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Polishing & finishing

surface-treatmentsWhen we specify or design components for a racing engine, quite often we are interested in the surface finish. It is an important aspect of the overall perceived quality of the component, and it can have a large influence on the performance of the part in question for a number of reasons, of which there are three main ones to consider, namely endurance, wear and friction.

In terms of endurance, we know from reading Race Engine Technology, other magazines, learned papers and textbooks but probably more from experience, that poor attention to surface finish can cause a part to break. The textbooks will help us quantify the effect of surface finish on the fatigue strength of materials by giving us de-rating factors which depend on the process by which the surface is prepared and the level of finish that it achieved. We know that a part with a machined finish should be more durable than one which has a cast finish, that a ground finish should be more durable still, and that a component with a polished surface should prove to have the greatest fatigue resistance of all of these surfaces. A polished bar, such as that shown in the accompanying picture, will have a higher fatigue limit than a machined bar of the same material and dimensions. There are, of course, various levels of ground finish, or machined finish, and often the subtleties of the method of finishing are important, such as the alignment of any machining marks compared to the load path in the part. So, in this case, surface finish has a delaying effect in the initiation of surface cracks.

It is not difficult to imagine or demonstrate the effect of surface finish on wear. One only has to imagine the difference between rubbing one's hand against a smooth piece of metal and a cheese-grater or a file to see that surface finish on a smaller scale can cause wear. This wear mechanism is abrasive wear and the ploughing effect of hard asperities (peaks in the small-scale surface finish of the part) is the main mechanism by which material removal is effected. By providing a smooth surface finish we can reduce wear by limiting the ploughing action of asperities, and by finding it easier to establish a protective lubricant film. Wear not only leads to harmful wear particles being carried to parts of the engine which are vulnerable to damage from such debris, but to loss of precision and early failure. Also, if wear debris remains within the contact area it can cause further damage.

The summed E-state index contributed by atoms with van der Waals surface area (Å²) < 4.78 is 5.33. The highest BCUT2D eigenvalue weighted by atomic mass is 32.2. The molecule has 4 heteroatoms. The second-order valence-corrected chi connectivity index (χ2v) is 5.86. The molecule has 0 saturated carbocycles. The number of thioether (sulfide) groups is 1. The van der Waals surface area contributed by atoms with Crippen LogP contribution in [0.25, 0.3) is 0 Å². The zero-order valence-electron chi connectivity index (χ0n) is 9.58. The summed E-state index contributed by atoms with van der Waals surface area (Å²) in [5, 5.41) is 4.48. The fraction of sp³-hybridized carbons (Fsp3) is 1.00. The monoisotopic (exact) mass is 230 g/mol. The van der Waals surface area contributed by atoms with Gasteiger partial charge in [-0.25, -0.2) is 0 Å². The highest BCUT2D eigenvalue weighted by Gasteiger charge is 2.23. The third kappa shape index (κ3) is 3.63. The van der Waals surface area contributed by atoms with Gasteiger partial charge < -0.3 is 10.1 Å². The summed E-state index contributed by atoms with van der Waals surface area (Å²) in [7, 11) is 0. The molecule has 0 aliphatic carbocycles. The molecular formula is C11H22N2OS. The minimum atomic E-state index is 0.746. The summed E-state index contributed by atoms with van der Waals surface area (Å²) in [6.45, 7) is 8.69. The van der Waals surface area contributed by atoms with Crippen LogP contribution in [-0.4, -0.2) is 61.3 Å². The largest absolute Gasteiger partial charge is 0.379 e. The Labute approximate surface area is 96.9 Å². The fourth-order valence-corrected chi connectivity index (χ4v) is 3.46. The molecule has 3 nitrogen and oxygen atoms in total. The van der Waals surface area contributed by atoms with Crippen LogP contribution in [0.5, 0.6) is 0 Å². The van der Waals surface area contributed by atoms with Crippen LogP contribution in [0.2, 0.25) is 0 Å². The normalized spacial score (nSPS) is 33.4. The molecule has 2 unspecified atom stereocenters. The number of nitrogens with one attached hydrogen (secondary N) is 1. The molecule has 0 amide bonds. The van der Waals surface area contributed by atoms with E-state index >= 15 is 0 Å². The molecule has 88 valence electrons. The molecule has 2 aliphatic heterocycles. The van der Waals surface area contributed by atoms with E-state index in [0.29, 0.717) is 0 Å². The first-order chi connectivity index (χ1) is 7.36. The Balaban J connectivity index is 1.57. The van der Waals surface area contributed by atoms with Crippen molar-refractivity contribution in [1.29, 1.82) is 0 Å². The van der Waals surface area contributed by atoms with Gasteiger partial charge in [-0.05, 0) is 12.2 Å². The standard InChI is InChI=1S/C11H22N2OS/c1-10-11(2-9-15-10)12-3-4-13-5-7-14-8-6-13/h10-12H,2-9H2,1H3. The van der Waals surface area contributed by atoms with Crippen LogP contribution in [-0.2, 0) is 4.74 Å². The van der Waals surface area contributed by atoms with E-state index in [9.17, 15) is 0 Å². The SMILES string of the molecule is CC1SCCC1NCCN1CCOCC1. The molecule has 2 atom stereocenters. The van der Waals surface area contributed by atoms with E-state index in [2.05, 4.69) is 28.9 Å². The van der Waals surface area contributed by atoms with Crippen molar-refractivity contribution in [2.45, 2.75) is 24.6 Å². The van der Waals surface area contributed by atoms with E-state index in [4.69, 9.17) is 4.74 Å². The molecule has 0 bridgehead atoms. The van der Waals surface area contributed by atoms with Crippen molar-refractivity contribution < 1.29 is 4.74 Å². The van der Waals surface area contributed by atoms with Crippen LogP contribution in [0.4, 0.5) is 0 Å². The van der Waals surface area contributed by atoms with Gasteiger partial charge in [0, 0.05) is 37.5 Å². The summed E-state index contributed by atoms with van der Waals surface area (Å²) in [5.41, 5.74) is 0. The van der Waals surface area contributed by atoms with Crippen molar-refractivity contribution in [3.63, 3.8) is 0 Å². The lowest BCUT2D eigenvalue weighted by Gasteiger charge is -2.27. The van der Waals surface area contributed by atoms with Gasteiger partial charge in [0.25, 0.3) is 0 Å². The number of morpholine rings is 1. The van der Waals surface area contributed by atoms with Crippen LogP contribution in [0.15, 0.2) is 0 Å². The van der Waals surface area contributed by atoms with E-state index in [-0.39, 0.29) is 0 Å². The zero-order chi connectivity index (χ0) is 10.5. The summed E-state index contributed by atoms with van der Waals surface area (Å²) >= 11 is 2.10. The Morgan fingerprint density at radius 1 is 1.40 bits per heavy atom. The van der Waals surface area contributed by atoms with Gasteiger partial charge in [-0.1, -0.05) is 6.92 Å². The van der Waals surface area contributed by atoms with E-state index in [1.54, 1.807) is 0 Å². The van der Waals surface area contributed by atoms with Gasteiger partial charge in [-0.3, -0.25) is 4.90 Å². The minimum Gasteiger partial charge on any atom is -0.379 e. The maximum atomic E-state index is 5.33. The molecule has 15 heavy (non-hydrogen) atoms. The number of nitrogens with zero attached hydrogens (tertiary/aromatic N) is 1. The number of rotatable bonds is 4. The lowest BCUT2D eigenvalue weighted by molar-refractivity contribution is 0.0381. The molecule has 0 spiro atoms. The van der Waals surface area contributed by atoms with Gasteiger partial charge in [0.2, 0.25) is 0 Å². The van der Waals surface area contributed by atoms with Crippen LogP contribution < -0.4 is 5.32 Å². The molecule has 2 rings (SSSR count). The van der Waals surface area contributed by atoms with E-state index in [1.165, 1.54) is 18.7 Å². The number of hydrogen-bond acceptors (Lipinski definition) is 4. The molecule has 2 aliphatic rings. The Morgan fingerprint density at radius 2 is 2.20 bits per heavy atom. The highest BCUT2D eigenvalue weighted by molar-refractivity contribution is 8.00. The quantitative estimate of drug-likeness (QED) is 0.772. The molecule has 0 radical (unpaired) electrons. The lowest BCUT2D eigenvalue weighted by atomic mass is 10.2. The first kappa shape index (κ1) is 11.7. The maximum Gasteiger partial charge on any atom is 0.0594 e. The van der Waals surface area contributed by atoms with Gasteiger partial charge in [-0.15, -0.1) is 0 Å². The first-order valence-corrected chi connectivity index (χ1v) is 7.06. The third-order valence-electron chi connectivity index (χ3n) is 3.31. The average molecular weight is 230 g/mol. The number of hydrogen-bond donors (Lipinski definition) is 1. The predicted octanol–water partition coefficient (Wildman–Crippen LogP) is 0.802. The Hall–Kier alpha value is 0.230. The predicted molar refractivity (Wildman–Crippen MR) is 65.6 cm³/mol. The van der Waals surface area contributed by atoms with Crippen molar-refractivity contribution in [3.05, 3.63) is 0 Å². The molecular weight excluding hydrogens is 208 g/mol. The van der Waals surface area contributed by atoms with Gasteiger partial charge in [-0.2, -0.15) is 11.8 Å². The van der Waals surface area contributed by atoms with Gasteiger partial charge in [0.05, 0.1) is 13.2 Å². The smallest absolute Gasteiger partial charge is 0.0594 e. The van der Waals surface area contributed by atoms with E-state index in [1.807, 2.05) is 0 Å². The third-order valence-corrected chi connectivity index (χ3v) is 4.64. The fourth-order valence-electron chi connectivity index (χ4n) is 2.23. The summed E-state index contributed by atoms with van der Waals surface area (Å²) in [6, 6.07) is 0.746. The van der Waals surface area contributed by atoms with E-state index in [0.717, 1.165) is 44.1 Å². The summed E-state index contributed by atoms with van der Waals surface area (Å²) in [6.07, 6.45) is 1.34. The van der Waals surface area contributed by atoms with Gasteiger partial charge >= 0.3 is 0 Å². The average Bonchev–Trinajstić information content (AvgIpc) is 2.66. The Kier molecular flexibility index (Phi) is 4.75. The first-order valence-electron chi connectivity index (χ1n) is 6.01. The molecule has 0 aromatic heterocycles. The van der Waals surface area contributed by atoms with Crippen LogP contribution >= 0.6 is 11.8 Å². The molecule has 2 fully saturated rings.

In terms of friction, improvements in the surface finish can lead to lower frictional losses and therefore improved engine performance. This is especially true where lubrication is concerned. When the 'combined' surface finish of the two surfaces in contact is less than the established film thickness of the lubricant, then the coefficient of friction in the contact is determined solely by the action of oil shear. When there is no lubricant present, we have the coefficient of dynamic friction acting and at any point in between these two points we have boundary, or mixed lubrication, where the coefficient of friction is some intermediate value. By having a smooth surface, we need establish only a thin oil film in order to minimise friction and prevent damage.

In the next article we shall begin to consider some processes by which we can achieve a really good surface finish and look at some of the possible applications.

Fig. 1 - Polished bar.

Written by Wayne Ward

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